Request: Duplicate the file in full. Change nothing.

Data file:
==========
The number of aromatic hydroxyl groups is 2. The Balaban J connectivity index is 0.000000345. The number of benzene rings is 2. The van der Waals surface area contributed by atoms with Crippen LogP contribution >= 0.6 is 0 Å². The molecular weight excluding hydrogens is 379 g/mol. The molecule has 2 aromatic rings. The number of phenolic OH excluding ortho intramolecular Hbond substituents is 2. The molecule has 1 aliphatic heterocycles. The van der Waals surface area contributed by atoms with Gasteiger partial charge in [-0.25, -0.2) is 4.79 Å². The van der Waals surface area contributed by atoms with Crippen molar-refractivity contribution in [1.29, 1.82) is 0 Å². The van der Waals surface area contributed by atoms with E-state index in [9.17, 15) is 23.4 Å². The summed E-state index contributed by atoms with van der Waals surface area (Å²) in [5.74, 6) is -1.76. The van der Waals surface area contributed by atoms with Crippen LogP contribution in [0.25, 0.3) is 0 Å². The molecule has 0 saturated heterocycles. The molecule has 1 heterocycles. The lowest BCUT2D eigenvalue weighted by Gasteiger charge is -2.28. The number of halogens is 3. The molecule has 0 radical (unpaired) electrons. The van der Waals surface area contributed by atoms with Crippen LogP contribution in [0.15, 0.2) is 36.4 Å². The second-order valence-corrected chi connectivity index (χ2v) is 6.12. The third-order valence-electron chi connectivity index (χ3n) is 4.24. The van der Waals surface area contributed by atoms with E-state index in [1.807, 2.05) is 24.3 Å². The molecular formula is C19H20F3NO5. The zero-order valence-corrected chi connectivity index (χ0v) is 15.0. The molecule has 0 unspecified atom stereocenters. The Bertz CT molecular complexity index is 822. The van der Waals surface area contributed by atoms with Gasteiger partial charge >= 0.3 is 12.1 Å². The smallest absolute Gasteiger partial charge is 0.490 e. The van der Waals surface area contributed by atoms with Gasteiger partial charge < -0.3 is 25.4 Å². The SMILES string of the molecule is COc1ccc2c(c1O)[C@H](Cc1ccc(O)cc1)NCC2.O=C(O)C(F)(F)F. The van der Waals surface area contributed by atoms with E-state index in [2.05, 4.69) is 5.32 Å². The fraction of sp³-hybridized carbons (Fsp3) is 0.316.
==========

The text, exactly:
The number of aromatic hydroxyl groups is 2. The Balaban J connectivity index is 0.000000345. The number of benzene rings is 2. The van der Waals surface area contributed by atoms with Crippen LogP contribution >= 0.6 is 0 Å². The molecular weight excluding hydrogens is 379 g/mol. The molecule has 2 aromatic rings. The number of phenolic OH excluding ortho intramolecular Hbond substituents is 2. The molecule has 1 aliphatic heterocycles. The van der Waals surface area contributed by atoms with Gasteiger partial charge in [-0.25, -0.2) is 4.79 Å². The van der Waals surface area contributed by atoms with Crippen molar-refractivity contribution in [1.29, 1.82) is 0 Å². The van der Waals surface area contributed by atoms with E-state index in [9.17, 15) is 23.4 Å². The summed E-state index contributed by atoms with van der Waals surface area (Å²) in [5.74, 6) is -1.76. The van der Waals surface area contributed by atoms with Crippen LogP contribution in [0.25, 0.3) is 0 Å². The molecule has 0 saturated heterocycles. The molecule has 1 heterocycles. The lowest BCUT2D eigenvalue weighted by Gasteiger charge is -2.28. The number of halogens is 3. The molecule has 0 radical (unpaired) electrons. The van der Waals surface area contributed by atoms with Crippen LogP contribution in [0.15, 0.2) is 36.4 Å². The second-order valence-corrected chi connectivity index (χ2v) is 6.12. The third-order valence-electron chi connectivity index (χ3n) is 4.24. The van der Waals surface area contributed by atoms with E-state index in [1.807, 2.05) is 24.3 Å². The molecular formula is C19H20F3NO5. The zero-order valence-corrected chi connectivity index (χ0v) is 15.0. The molecule has 0 unspecified atom stereocenters. The Bertz CT molecular complexity index is 822. The van der Waals surface area contributed by atoms with Gasteiger partial charge >= 0.3 is 12.1 Å². The smallest absolute Gasteiger partial charge is 0.490 e. The van der Waals surface area contributed by atoms with Gasteiger partial charge < -0.3 is 25.4 Å². The SMILES string of the molecule is COc1ccc2c(c1O)[C@H](Cc1ccc(O)cc1)NCC2.O=C(O)C(F)(F)F. The van der Waals surface area contributed by atoms with E-state index in [2.05, 4.69) is 5.32 Å². The fraction of sp³-hybridized carbons (Fsp3) is 0.316.